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If these walls could talk: Present Day Dakota Woodworking

Grenz, Anderson, and Straub. "If These Walls Could Talk: Present Day Dakota Woodworking." Northwest Blade, 28 August 2011, 5 & 13.


If you take a walk along the Eureka business district, look up at the tops of the buildings.  They tell the stories of their origins.  One building which proudly bears testimony to its heritage is the old Eureka Bazaar building.  The beautiful brickwork at the top still reads "Eureka Bazaar 1906."

This substantial 70’x135’ building was constructed by Julius Schamber as a new home for his business, the Eureka Bazaar, a hardware, dry goods, grocery, and clothing store which was established in 1897 at another location.  He bought out his partners, incorporated in 1901, bought the site, and began building the new store in 1905.  (The site had been home to other smaller businesses, including the George Lill Restaurant, and the Hezel, Hepperle & Sauter Store.)  The Eureka Bazaar was a department store rivaling anything in larger cities, with both practical and luxury merchandise.  It had sixteen departments; including hardware, dry goods, notions, jewelry, carpets, crockery, clothing and millinery, and groceries. It was a remarkable store for a town the size of Eureka and during that time period.

As stated in the 1937 Jubilee edition of the NW Blade, "The construction of the large structure reveals a bit of the philosophy that was without a doubt a part of [Julius Schamber’s] success in business.  The business of the store had come from two states… therefore, the building…material should be…from those states. Accordingly, the walls of the basement were built from the native rocks picked from the hills around Eureka.  The walls were reared from sandstone quarried in the vicinity of Linton, ND." Built of solid stone with a brick front, it cost $23,000 to build and had 16,432 sq. feet of floor space. A barn was built behind the store for the horses and wagons belonging to the shoppers, and a lunch room was provided inside the store, as a courtesy to the farmers who would have a place to eat the lunches they had brought with them.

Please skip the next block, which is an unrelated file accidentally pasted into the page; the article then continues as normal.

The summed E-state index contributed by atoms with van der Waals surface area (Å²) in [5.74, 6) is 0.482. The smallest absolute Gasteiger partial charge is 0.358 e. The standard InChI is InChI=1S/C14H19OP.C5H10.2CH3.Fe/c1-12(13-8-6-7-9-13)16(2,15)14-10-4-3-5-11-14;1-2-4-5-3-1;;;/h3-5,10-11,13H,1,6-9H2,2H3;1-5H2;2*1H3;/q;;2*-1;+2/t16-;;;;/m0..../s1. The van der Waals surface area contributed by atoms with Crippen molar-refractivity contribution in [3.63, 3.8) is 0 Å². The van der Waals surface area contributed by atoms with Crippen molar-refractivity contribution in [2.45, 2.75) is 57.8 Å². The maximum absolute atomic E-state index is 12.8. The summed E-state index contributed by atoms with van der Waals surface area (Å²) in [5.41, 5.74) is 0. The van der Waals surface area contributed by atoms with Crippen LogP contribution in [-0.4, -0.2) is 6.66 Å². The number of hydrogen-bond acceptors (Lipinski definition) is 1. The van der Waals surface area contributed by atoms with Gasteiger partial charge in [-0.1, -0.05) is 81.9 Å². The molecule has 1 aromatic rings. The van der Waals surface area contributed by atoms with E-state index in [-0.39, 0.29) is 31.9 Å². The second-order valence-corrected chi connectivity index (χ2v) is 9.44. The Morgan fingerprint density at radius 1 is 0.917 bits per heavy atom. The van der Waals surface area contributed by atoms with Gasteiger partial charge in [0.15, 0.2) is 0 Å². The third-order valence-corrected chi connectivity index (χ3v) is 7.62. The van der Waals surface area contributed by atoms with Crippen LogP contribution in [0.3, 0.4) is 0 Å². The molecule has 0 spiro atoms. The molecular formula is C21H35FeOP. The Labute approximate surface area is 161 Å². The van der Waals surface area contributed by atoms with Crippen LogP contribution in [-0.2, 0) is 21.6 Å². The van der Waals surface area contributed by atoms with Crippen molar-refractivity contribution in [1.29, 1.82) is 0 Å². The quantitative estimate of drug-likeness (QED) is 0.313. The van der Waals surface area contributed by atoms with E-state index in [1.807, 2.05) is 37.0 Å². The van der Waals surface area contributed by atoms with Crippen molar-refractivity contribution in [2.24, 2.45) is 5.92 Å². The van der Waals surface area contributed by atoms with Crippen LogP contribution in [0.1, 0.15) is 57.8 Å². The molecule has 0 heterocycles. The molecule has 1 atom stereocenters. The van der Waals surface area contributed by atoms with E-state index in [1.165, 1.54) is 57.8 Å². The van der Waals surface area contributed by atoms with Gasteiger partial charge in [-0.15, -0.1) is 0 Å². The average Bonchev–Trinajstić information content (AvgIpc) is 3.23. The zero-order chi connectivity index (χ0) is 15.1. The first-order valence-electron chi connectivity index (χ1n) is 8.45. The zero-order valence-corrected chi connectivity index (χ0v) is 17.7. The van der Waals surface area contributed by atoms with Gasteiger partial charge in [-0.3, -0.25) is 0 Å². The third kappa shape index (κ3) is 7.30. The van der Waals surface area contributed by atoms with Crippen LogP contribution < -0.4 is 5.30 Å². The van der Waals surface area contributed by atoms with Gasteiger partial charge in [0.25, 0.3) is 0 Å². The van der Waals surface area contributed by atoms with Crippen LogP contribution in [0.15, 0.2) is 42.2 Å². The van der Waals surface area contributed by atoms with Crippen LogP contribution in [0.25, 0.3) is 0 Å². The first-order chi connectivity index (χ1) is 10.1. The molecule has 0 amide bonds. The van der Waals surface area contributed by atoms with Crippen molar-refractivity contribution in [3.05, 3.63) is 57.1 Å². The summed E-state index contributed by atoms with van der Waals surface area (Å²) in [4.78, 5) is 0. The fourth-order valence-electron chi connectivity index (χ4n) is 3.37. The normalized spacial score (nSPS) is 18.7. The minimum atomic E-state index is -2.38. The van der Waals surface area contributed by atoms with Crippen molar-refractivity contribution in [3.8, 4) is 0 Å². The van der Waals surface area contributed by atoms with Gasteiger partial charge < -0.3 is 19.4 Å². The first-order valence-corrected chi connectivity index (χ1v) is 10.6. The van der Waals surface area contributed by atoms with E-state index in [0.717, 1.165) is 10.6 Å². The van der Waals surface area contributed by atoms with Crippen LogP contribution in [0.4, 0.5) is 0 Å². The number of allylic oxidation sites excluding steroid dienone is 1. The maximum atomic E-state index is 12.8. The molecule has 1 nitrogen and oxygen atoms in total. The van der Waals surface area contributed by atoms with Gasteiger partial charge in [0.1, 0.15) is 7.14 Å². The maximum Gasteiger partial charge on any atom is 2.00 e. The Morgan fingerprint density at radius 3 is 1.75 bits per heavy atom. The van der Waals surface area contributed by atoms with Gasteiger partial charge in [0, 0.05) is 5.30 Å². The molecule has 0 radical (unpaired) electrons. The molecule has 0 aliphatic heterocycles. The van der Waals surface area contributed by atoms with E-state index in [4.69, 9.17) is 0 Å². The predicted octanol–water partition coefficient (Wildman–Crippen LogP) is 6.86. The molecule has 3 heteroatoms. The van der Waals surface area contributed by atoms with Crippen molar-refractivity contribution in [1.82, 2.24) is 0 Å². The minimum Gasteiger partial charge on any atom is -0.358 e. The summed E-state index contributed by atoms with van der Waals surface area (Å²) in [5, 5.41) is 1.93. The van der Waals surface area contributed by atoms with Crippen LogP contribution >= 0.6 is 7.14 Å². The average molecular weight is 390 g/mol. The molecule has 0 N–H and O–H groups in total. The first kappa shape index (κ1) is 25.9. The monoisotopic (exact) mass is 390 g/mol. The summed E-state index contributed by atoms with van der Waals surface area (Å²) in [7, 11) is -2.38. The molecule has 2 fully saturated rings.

In the center of the store, there was a 12’x12’ raised platform, second-story height, reached by stairs, which served as Mr. Schamber’s office and observation post.  When a clerk made a sale in any of the departments, he or she put the sales ticket and money into a tin canister that was pulled to Mr. Schamber’s office with a spring-loaded cable apparatus.  Mr. Schamber would then check the purchase, make the correct change, and send it back down to the clerk! (Similar to the system at the Olwin-Angell Store in Aberdeen.) There were no cash registers in the store—he handled all the money.

Julius Schamber was one of the outstanding figures in the history of Eureka.  He served as mayor of Eureka, was a charter member of the Lutheran Church, and was the SD Senator from McPherson County in 1909.  He also had a branch store at Turtle Lake, ND, called the Eureka Bazaar. After being in business for over 60 years, he retired in 1945, when he sold his stock to Gamble Skogmo Corp. of Minneapolis, but retained ownership of the building.   

The Gambles store was variously owned or managed by Gideon Klein, Howard Polling, Jerry Rheisen, Herman Dierenfeldt, and last by Harold (Whitey) Schaeffer.  The business sold groceries, hardware, dry goods, furniture and some farm equipment, from 1947 to 1969.  The Jack & Jill grocery company were also part of this store during this time. Whitey Schaeffer and his wife, Toni, started their business, Schaeffer Furniture & Fabric, in this building, later moving to another location.

The Eureka Equity Exchange began a new venture in 1970, opening a Discount Farm Supply Store in this large building, purchased from the Schamber Estate.  It was a farm supply store second to none, with a full-service plumbing and heating department in the basement, electrical supplies, hardware inventory, small appliances, hunting equipment, and more.  Farm Store managers were Mel Geist, Robert Berndt, and Larry Schnabel

The basement held plumbing supplies and automotive parts.  One Monday morning, employees arrived to find a gunny sack full of rattlesnakes writhing on the basement floor.  It seems the store manager and a buddy had gone rattlesnake hunting over the weekend, fully protected by the stove pipe they had wrapped around their legs!  Unfortunately, others were not as excited about the hunters success.  The plumbing manager told him to "get that the *#!* out of here!!"  It is just one of many stories attributed to the EEE crew.  Another employee is remembered for riding his horse up the steps of the VFW!  Unfortunately for its patrons, the business closed in 1986. 

Dakota Woodworking, Inc. is the present occupant of this building.  The business, which began in 1988, is now owned by Greg Hoff and Dennis Schwingler, who bought out partners Stanley Schaffer and Milbert Neuharth and moved to this building in 1990.  They build custom cabinets for residential purposes, motel furniture, and furnishings for assisted living facilities.

This sandstone building has stood proudly for 105 years, serving the people of Eureka from 1906 to 2011.  If these walls could talk, they could tell of farmers eating sandwiches in a back room, mothers fingering fabrics for their next dress, children begging for candy, salesmen showing off wonderful new washing machines, ranchers buying vet supplies, and craftsmen designing beautiful cabinetry.  What a tale it would be!  

Gambles Store, taken during the 1962 Jubilee Parade
Eureka Equity Exchange Farm Store
Interior of the Eureka Bazaar
Eureka Bazaar, built in 1906
Dakota Woodworking, Inc.

Story courtesy of the Northwest Blade, Eureka, SD.
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